Recently USA Today released their compilation of every assistant coach salary in college football, giving us a chance to see how the USF football staff stacks up against the competition.
Head coach Charlie Strong is working with a budget of $1.66 million for assistant coaches and support staff. According to the USA Today release, $1.254 million of it has gone to assistant coaches.
The highest paid coach on staff is defensive backs coach Blue Adams at $225,000
Adams, who replaced Corey Bell after he bolted for UF three days after National Signing Day, turned cornerback Mazzi Wilkins into a shutdown corner. He also helped improve Ronnie Hoggins’ tackling ability so much that Strong felt comfortable moving him inside to nickel late in the season.
Wilkins has credited Adams with the turnaround in his game after the coach challenged the corner to become more flexible. He started stretching more and more and eventually was able to touch his toes which he hadn’t been able to do so previously (Athletes, they’re just like us).
Next on the list: Defensive tackles coach Sean Cronin, $200,000
Cronin helped guide senior DT Deadrin Senat to a first-team all-AAC selection and senior DT Bruce Hector to a second-team all-AAC selection.
Senat finished second on the team in tackles with 61, adding 7.5 TFL and three sacks. Hector had 31 tackles, tied for the team lead with 13 TFL, and led the team with seven sacks.
Freshmen Kevin Kegler and Kelvin Pinkney provided much-needed depth inside when Marlon Gonzalez was lost for the season in Week Zero against San Jose State. The duo combined for 26 tackles, four TFL, and 2.5 sacks.
Third highest (and a TDS favorite): RB Coach Shaun King, $180,000
King is (probably) the best recruiter the Bulls have, plus he’s a great coach. Even though senior running back D’Ernest Johnson had a subpar — by his standards — season, King helped fellow senior RB Darius Tice have a career year coming back from the ankle injury that forced him to miss most of the 2016 season.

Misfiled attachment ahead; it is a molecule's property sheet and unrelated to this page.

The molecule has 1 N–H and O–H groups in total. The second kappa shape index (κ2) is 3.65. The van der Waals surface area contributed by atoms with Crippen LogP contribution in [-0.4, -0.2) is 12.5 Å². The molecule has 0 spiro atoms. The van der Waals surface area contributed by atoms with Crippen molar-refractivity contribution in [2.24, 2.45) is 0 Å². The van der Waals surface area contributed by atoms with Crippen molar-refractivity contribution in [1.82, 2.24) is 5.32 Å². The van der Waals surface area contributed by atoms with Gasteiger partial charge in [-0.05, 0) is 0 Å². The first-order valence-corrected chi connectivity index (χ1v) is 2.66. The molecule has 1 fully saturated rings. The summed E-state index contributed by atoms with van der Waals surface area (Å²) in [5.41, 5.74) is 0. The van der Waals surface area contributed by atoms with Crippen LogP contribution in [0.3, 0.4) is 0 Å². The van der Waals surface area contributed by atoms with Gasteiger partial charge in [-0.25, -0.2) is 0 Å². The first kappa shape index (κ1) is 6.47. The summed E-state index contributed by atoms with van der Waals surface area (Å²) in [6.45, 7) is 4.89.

Tice rushed for 878 yards, second on the team to Quinton Flowers, and scored a career-high 11 touchdowns on the ground. He rushed for more yards this year than he had done in the previous four years combined (874).
King is also credited with turning Flowers into the lethal weapon we all saw in 2016. Even after King moved from quarterbacks to running backs coach to facilitate the hiring of offensive coordinator Sterlin Gilbert, Flowers made sure to mention “Coach King...” every time he spoke about playing quarterback and anything that entailed the quarterback position.
It is believed King was offered a position on former head coach Willie Taggart’s staff at Oregon, but King did not want leave the Tampa Bay area. With Ducks QB coach Marcus Arroyo becoming Oregon’s OC, don’t be surprised if Taggart comes knocking for King’s services. Moving to Tallahassee is an easier sell than Eugene. Arroyo made $300,000 as QB coach under Taggart.
FSU QB coach Randy Sanders made $602,000 under former head coach Jimbo Fisher, and Taggart has $1 million more to use for assistants than his predecessor did. If Taggart puts together a super team of ace recruiters to take over Florida, King will be high on the list.